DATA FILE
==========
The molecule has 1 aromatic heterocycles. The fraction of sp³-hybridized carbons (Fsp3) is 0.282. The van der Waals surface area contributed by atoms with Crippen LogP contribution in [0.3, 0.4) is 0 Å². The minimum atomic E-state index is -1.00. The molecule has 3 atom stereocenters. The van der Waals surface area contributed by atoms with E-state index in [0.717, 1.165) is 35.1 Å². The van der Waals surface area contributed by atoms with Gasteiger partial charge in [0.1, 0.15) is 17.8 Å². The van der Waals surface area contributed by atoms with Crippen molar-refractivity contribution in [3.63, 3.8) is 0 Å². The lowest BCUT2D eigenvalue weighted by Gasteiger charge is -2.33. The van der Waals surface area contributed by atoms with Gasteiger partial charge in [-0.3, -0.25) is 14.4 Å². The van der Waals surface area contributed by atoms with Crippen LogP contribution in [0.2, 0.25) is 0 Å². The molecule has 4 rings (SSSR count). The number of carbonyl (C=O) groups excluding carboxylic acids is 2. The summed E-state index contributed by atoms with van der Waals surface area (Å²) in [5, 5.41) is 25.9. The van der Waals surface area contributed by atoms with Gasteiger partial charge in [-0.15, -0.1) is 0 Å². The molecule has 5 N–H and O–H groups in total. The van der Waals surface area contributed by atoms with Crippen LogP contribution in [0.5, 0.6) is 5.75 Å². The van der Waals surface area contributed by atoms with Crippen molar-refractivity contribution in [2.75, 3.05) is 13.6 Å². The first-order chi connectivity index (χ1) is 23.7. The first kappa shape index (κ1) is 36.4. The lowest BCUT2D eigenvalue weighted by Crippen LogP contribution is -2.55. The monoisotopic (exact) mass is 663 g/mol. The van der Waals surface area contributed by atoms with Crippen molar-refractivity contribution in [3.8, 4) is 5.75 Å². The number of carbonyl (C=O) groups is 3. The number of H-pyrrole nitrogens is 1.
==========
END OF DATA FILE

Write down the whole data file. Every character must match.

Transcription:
The molecule has 1 aromatic heterocycles. The fraction of sp³-hybridized carbons (Fsp3) is 0.282. The van der Waals surface area contributed by atoms with Crippen LogP contribution in [0.3, 0.4) is 0 Å². The minimum atomic E-state index is -1.00. The molecule has 3 atom stereocenters. The van der Waals surface area contributed by atoms with E-state index in [0.717, 1.165) is 35.1 Å². The van der Waals surface area contributed by atoms with Gasteiger partial charge in [0.1, 0.15) is 17.8 Å². The van der Waals surface area contributed by atoms with Crippen molar-refractivity contribution in [3.63, 3.8) is 0 Å². The lowest BCUT2D eigenvalue weighted by Gasteiger charge is -2.33. The van der Waals surface area contributed by atoms with Gasteiger partial charge in [-0.3, -0.25) is 14.4 Å². The van der Waals surface area contributed by atoms with Crippen LogP contribution in [0.2, 0.25) is 0 Å². The molecule has 4 rings (SSSR count). The number of carbonyl (C=O) groups excluding carboxylic acids is 2. The summed E-state index contributed by atoms with van der Waals surface area (Å²) in [5, 5.41) is 25.9. The van der Waals surface area contributed by atoms with Gasteiger partial charge in [-0.15, -0.1) is 0 Å². The molecule has 5 N–H and O–H groups in total. The van der Waals surface area contributed by atoms with Crippen LogP contribution in [0.5, 0.6) is 5.75 Å². The van der Waals surface area contributed by atoms with Crippen molar-refractivity contribution in [2.75, 3.05) is 13.6 Å². The first-order chi connectivity index (χ1) is 23.7. The first kappa shape index (κ1) is 36.4. The lowest BCUT2D eigenvalue weighted by Crippen LogP contribution is -2.55. The monoisotopic (exact) mass is 663 g/mol. The van der Waals surface area contributed by atoms with Crippen molar-refractivity contribution in [3.8, 4) is 5.75 Å². The number of carbonyl (C=O) groups is 3. The number of H-pyrrole nitrogens is 1.